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Texas Supreme Court Takes Up Same-Sex Marriage

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Justices on the Texas Supreme Court heard arguments Wednesday in a case that challenges whether cities, like Houston, should be allowed to extend employee benefits to the spouses of same-sex couples.   
 
In 2015, the U.S. Supreme Court legalized gay-marriage with its Obergerfell vs. Hodges decision.  It meant that States had to extend the same marriage benefits to same-sex couples as it did for opposite-sex couples. 
 
Houston Pastor Jack Pigeon filed a lawsuit saying that the City of Houston, two years prior to that ruling, did not have the right to extend employee spousal benefits to same-sex couples.  Pigeon’s attorney Jonathan Mitchell made that argument clear before the Texas Supreme Court Wednesday.
 
“A State can’t abolish the institution of marriage, but when we are talking about something like spousal employment benefits, to which there is no substantive argument, then it should be up to the State to decide," Mitchell says.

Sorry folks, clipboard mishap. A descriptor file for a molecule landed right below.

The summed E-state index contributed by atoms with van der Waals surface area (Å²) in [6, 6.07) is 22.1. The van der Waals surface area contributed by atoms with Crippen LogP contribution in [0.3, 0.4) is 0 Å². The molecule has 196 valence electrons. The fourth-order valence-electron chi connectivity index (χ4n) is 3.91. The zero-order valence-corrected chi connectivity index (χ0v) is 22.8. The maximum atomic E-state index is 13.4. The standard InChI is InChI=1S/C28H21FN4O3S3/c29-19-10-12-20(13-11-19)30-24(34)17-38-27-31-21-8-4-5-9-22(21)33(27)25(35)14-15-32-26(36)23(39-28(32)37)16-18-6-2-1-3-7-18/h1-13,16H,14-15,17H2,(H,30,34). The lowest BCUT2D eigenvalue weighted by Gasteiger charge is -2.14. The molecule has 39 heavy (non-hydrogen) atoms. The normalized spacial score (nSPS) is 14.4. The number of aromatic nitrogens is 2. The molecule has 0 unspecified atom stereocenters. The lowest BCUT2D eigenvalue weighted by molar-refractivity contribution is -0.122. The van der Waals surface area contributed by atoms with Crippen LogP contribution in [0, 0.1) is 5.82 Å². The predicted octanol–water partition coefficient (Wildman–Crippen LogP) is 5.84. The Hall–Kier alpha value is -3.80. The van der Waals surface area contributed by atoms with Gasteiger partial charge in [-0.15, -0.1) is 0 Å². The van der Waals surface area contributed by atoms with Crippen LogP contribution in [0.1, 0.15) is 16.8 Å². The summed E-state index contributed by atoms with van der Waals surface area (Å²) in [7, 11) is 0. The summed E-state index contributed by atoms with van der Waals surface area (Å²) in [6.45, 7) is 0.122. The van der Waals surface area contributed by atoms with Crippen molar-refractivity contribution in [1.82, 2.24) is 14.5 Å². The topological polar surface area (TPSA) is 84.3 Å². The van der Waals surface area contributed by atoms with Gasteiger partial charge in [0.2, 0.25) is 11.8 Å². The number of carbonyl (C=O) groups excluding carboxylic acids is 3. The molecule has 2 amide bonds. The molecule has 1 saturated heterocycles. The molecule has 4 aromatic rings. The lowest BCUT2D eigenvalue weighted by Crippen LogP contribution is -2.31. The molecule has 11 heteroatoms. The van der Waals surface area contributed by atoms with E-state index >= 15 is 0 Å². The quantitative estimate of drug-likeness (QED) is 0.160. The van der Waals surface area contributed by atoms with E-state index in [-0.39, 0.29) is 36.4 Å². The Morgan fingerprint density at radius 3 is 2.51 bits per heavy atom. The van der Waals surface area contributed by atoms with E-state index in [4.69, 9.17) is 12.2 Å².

Arguing for the City of Houston, Attorney Douglas Alexander disagreed and said the Obergerfell ruling was pretty clear on the issue of spousal benefits pertaining to same-sex couples.
 
“If the State or the City or any governmental entity affords benefits to opposite sex couples then under both the Equal Protection Clause and the Due Process Clause they must also provide them to same-sex couples. It’s just that simple," Alexander says.
 
Texas Supreme Court Justices plan to return with a ruling on the issue in June.